CEOs Say Recent Policy Shifts by USCIS Undermine Economic Growth and Disrupt Business Operations
Author: Melissa Manna (Raleigh)
Published Date: August 29, 2018
Chief executive officers (CEOs) from more than 50 companies signed a letter sent to Secretary of Homeland Security Kirstjen Nielsen expressing their concern about the current course of immigration policy in the United States. Using words like “unfair,” “arbitrary,” and “inconsistent,” the CEOs alleged that the immigration system is not only disruptive to business operations but also “undermines economic growth and American competitiveness.”
The letter identifies four major policy shifts that the CEOs say are responsible for needlessly subjecting their businesses to additional costs and complications, in addition to causing significant anxiety for their employees.
In October 2017, U.S. Citizenship and Immigration Services (USCIS) issued a memorandum overturning prior guidance that directed USCIS adjudicators to defer to prior determinations of eligibility for extensions of nonimmigrant status unless there had been a material change in circumstance or there had been a material error with the prior approval. “Now, any adjudicator can disagree with multiple prior approvals without explanation,” say the CEOs in the letter.
Effective September 11, 2018, USCIS adjudicators may deny any application they determine to be incomplete or lacking sufficient evidence without first issuing a request for evidence or notice of intent to deny. This shift represents a reversal of prior policy and puts employees at a greater risk of being put into removal proceedings. The letter says this is particularly challenging for employers that employ H-1B visa holders due to shifting standards for meeting evidentiary burdens.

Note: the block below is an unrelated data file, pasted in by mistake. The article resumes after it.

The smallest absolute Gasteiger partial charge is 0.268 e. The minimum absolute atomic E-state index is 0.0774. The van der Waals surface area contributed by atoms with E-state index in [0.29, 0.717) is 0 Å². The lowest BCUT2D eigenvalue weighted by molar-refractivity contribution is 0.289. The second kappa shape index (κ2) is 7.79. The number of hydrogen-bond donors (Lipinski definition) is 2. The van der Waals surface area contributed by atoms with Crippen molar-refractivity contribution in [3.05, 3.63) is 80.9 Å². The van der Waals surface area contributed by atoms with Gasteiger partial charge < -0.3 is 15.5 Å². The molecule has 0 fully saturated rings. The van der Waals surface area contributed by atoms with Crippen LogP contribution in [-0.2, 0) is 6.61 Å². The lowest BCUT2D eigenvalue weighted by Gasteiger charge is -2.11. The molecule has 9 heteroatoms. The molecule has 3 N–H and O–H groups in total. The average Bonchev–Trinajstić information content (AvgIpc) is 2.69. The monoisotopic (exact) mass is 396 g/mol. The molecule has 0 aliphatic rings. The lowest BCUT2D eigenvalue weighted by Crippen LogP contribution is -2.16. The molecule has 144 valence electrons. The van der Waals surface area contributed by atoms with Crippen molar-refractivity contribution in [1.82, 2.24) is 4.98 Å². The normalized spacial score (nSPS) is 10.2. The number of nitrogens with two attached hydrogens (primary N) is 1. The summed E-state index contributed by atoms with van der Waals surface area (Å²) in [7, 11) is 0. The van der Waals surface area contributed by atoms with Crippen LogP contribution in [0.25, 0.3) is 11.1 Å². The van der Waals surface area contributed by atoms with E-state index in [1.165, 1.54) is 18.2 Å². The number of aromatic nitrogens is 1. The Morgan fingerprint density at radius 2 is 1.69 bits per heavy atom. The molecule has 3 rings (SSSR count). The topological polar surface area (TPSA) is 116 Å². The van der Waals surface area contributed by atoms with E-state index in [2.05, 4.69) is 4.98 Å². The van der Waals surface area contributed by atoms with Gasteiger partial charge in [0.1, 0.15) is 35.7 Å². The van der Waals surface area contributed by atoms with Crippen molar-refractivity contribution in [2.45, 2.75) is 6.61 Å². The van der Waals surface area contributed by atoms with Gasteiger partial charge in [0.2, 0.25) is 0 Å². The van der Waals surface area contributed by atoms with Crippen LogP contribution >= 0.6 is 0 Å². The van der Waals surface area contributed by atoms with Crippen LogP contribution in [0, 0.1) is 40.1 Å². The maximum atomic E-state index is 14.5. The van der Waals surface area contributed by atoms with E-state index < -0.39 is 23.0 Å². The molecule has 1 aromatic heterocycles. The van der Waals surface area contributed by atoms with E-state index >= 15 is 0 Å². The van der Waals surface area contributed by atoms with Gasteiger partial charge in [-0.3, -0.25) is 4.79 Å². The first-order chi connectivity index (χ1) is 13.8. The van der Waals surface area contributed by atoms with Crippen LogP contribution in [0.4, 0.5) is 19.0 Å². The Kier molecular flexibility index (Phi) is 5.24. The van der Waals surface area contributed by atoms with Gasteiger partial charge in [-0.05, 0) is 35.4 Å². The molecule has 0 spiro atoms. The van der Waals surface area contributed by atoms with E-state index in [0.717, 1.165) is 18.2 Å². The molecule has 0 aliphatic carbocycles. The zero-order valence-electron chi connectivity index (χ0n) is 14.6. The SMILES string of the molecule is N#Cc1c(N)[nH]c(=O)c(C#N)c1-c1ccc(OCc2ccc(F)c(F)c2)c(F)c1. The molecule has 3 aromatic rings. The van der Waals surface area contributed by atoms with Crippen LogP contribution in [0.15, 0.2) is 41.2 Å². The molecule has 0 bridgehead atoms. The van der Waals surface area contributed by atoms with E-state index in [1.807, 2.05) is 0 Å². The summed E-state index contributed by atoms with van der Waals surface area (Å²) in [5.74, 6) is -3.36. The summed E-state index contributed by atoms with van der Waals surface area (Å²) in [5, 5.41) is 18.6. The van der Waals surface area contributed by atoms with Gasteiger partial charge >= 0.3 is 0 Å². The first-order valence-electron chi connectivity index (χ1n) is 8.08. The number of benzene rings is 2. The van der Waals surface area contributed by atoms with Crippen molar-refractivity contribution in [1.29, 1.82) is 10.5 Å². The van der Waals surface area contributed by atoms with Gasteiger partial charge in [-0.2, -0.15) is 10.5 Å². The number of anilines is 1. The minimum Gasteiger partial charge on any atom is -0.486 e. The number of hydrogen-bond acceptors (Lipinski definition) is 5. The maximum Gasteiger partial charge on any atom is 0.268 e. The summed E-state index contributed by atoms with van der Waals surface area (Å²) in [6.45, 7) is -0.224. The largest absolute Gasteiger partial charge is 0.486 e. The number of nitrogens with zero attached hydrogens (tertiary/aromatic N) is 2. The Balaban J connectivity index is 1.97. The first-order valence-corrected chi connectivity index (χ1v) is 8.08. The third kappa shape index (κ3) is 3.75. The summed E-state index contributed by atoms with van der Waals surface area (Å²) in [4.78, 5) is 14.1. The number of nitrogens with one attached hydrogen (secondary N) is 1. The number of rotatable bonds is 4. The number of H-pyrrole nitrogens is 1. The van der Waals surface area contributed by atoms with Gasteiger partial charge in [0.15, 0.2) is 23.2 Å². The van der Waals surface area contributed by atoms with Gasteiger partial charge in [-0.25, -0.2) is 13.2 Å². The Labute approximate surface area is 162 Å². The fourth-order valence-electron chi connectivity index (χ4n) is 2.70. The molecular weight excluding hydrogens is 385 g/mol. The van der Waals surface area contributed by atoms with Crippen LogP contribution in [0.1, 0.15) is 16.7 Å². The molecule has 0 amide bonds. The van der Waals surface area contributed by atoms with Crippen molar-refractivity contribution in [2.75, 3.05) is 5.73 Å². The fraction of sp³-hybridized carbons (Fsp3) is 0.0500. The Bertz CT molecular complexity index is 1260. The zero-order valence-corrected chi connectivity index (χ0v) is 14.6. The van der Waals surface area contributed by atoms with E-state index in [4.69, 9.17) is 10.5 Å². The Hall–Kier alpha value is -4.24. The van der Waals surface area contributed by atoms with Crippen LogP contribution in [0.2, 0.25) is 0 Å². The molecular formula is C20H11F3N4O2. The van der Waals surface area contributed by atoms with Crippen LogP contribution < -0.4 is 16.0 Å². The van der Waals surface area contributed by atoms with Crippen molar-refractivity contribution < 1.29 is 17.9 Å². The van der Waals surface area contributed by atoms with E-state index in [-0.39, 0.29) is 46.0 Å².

In June of 2018, USCIS introduced a memorandum allowing USCIS officers to issue notices to appear, thus commencing removal proceedings, for those deemed to be unlawfully present after the denial of an immigration benefit. Implementation of the policy has been delayed. The CEOs say that their “employees are concerned that they will face removal proceedings even if they have complied with immigration laws and intend to promptly depart the country.”
The CEOs worry that the anticipated rescission of work authorization for certain eligible spouses of H-1B employees, many of whom are also highly educated, is likely to “cause high-skilled immigrants to take their skills to competitors outside the United States” where both spouses are authorized to work.
The CEOs say these policies create uncertainty and some of the policies also increase the likelihood of visa denials for longtime employees who have repeatedly renewed their work authorization with USCIS in the past. They put “thousands of law abiding and skilled employees” in jeopardy of losing their status, even in instances when the Department of Labor certifies that there is no qualified U.S. worker available to do their job. “At a time when the number of job vacancies are reaching historic highs due to labor shortages, now is not the time to restrict access to talent,” say the CEOs.
Melissa Manna is an Immigration Practice Group Writer. Her primary focus is writing and editing legal articles relating to immigration for the firm’s online and print publications, websites, and newsletters. Prior to joining Ogletree Deakins, Melissa spent 9 years as in-house counsel at TowerCo, one of the largest independent wireless tower companies in the U.S., representing the company in all aspects of commercial real estate. During that time she managed due diligence, advised and...